Sharing Bicep files within your organization using a private registry

8 mins read

Learn how to publish modules in a private registry and give access to users who need to deploy Bicep files as modules.

ūüí™Sharing Bicep files within your organization using a private¬†registry

This article will review how you can share Bicep files to be consumed as modules within your organization using a private registry.

It is finally here! The support for the Private Module registry is available as of October 15th, 2021!

Why should you consider using private registries?

This comes down to reusability and modularization. When working with more complex or more extensive environments in Azure, we can break our solution into different templates.

In ARM templates, we were able to break our solution into many related templates using linked or nested templates. Then, we deployed the solution through the main template and referenced linked or nested templates.

In Bicep, a module is defined as a set of one or more resources to be deployed together. A module only exposes parameters and outputs and hide details on how internal resources are defined.

To deploy complex solutions, you can break your Bicep template into many smaller Bicep templates and then deploy them together through the main template. Each template can be consumed as a module.

A module is a Bicep file that is consumed from another Bicep file. With modules, you improve the readability of your Bicep files by encapsulating complex details of your deployment.

This way, you can easily reuse modules for different deployments.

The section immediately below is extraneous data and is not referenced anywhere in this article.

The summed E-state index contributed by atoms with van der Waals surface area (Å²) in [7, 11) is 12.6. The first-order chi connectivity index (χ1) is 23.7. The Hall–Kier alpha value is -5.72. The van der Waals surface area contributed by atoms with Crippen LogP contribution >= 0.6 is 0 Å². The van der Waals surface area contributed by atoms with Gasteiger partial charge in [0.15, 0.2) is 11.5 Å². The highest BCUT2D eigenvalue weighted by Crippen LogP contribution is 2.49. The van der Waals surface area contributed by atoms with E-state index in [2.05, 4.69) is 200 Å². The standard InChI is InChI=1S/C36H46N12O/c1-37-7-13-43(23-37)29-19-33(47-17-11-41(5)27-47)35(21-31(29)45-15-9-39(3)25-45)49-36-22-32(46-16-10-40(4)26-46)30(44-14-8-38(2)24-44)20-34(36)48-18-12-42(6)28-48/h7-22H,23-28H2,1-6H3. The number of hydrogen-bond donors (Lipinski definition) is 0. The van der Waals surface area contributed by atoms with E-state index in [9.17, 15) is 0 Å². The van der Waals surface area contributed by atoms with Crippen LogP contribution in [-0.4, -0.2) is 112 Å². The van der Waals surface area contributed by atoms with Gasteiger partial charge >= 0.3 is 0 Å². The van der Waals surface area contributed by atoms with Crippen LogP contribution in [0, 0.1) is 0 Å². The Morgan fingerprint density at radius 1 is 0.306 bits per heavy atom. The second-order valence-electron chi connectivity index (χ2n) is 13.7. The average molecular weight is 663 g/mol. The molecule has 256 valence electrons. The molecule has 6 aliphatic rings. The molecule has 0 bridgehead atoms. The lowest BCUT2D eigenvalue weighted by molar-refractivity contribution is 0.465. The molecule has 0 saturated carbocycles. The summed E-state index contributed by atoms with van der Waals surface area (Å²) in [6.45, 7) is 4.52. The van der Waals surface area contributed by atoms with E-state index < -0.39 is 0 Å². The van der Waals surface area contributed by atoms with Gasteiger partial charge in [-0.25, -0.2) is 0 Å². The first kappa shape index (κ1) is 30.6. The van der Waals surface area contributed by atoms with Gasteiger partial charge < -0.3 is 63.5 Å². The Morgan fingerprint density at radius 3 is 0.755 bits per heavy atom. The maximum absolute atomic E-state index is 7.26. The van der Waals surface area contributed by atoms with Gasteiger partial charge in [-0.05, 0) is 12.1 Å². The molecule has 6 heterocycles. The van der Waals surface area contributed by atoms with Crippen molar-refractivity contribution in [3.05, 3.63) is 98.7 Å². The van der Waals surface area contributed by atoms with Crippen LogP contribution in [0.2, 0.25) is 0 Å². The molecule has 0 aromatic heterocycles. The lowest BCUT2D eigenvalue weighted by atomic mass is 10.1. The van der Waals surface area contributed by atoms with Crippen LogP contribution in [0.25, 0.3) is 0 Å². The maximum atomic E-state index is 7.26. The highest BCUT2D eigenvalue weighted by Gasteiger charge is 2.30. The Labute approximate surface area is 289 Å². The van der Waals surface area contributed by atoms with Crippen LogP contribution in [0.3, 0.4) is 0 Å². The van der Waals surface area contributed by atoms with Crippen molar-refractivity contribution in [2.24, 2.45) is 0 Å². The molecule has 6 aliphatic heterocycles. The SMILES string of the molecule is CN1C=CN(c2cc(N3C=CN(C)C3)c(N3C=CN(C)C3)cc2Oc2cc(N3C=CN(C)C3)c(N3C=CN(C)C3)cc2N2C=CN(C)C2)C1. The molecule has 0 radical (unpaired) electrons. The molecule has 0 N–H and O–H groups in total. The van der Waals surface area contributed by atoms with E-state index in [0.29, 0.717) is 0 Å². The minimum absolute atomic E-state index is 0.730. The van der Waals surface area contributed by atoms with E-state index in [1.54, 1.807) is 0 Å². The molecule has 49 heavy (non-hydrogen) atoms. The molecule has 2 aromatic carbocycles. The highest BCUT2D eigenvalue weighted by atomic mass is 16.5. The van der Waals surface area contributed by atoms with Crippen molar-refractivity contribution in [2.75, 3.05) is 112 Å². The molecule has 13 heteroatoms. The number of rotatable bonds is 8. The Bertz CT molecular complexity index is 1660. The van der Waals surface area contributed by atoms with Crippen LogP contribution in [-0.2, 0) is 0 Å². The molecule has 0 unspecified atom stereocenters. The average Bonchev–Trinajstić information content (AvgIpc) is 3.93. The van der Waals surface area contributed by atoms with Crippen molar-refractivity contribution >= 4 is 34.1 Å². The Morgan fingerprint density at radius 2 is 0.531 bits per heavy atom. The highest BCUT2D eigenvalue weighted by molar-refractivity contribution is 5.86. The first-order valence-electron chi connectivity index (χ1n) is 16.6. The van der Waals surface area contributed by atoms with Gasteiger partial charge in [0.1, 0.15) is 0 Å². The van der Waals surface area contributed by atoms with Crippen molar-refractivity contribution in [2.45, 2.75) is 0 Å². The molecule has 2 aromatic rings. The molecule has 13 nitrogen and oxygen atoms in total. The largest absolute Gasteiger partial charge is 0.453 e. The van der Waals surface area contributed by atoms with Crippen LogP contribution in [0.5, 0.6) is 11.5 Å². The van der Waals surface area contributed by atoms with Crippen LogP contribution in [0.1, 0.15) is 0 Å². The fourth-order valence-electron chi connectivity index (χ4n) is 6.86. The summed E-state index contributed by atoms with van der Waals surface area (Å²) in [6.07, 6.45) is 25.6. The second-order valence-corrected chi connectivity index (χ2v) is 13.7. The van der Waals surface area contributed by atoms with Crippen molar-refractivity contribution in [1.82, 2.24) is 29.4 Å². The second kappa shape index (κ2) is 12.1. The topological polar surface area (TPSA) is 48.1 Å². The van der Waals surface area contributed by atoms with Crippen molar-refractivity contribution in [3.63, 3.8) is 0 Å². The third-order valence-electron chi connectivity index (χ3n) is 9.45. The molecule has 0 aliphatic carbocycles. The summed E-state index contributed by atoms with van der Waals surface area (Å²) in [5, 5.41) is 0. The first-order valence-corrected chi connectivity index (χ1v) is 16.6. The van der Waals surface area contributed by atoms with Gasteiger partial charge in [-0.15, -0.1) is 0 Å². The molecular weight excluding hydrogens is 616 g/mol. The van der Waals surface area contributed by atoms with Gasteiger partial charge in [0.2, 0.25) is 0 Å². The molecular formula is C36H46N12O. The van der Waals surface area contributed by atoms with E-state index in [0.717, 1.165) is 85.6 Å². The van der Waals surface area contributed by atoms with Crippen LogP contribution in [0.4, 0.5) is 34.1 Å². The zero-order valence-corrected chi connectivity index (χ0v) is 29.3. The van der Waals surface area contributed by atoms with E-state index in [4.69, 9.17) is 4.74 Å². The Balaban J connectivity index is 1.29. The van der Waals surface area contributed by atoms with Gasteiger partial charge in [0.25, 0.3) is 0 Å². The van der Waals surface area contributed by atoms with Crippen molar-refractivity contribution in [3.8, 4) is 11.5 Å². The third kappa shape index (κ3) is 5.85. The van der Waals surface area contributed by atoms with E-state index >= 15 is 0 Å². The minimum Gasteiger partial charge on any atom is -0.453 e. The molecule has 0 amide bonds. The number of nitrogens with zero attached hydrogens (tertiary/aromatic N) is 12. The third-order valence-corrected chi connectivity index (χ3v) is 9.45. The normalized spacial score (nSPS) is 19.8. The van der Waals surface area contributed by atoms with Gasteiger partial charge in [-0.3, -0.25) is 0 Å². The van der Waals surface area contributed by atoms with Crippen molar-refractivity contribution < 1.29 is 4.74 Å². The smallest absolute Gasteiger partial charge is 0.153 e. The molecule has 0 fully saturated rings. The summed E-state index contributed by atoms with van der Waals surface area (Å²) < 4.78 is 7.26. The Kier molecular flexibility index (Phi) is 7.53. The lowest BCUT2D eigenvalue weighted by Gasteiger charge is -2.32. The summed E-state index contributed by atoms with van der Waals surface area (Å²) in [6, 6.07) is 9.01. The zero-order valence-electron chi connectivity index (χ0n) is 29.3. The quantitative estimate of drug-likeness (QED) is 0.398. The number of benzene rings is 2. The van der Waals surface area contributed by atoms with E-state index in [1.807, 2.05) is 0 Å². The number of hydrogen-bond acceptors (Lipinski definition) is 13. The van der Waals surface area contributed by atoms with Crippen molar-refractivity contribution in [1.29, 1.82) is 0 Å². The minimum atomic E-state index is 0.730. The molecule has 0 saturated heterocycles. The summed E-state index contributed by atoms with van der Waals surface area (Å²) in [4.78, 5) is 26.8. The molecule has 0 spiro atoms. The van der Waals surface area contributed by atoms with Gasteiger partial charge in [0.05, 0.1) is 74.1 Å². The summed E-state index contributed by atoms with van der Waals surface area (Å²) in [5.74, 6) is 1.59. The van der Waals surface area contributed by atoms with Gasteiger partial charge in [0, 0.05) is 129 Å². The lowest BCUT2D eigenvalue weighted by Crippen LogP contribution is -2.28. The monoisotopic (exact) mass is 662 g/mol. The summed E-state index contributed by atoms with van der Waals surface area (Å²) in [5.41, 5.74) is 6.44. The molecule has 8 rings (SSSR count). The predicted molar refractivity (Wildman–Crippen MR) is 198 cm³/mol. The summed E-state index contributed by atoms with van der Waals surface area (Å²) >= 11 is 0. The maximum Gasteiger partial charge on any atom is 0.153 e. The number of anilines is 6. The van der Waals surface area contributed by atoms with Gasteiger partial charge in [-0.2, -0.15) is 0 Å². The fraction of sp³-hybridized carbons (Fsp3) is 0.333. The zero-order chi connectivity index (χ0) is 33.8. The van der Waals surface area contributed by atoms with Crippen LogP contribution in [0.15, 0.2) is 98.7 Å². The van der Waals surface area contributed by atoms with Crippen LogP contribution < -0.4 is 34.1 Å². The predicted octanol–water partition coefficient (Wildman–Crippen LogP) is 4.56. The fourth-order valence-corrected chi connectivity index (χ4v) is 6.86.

I organized my deployments into modules, now what?

The next step is to enable collaboration by reusing and sharing your Bicep templates across your organization.

You can leverage a Bicep private registry to publish Bicep modules that deploy resources pre-configured for your organization’s requirements. You will have control access and safely update the modules by using versions.

Bicep private registry

A Bicep registry is hosted on Azure Container Registry, a managed, private Docker registry service based on the open-source Docker Registry 2.0.

Think of a Bicep registry as a private repository to store and manage your Bicep modules and related artifacts.

How can we work with private registries?

To share Bicep modules within your organization, we can use a private registry. We will perform the following tasks:

Create a container registry by using a Bicep file

2. Configure a private registry

3. Publish a module in the private registry


Azure Bicep and Azure PowerShell installed in your local machineAn active Azure subscriptionA user with the owner/contributor role enabledA resource group

Ensure you have at least the Bicep version 0.4.1008. You can verify the current Bicep installation using the command below:

bicep –version

1. Create a Container Registry using a Bicep file

The Bicep file below creates an Azure container registry:

@description(‘Provide a globally unique name of your Azure Container Registry’)
param acrName string = ‘acr${uniqueString(resourceGroup().id)}’@description(‘Provide a location for the registry.’)
param location string = resourceGroup().location@description(‘Provide a tier of your Azure Container Registry.’)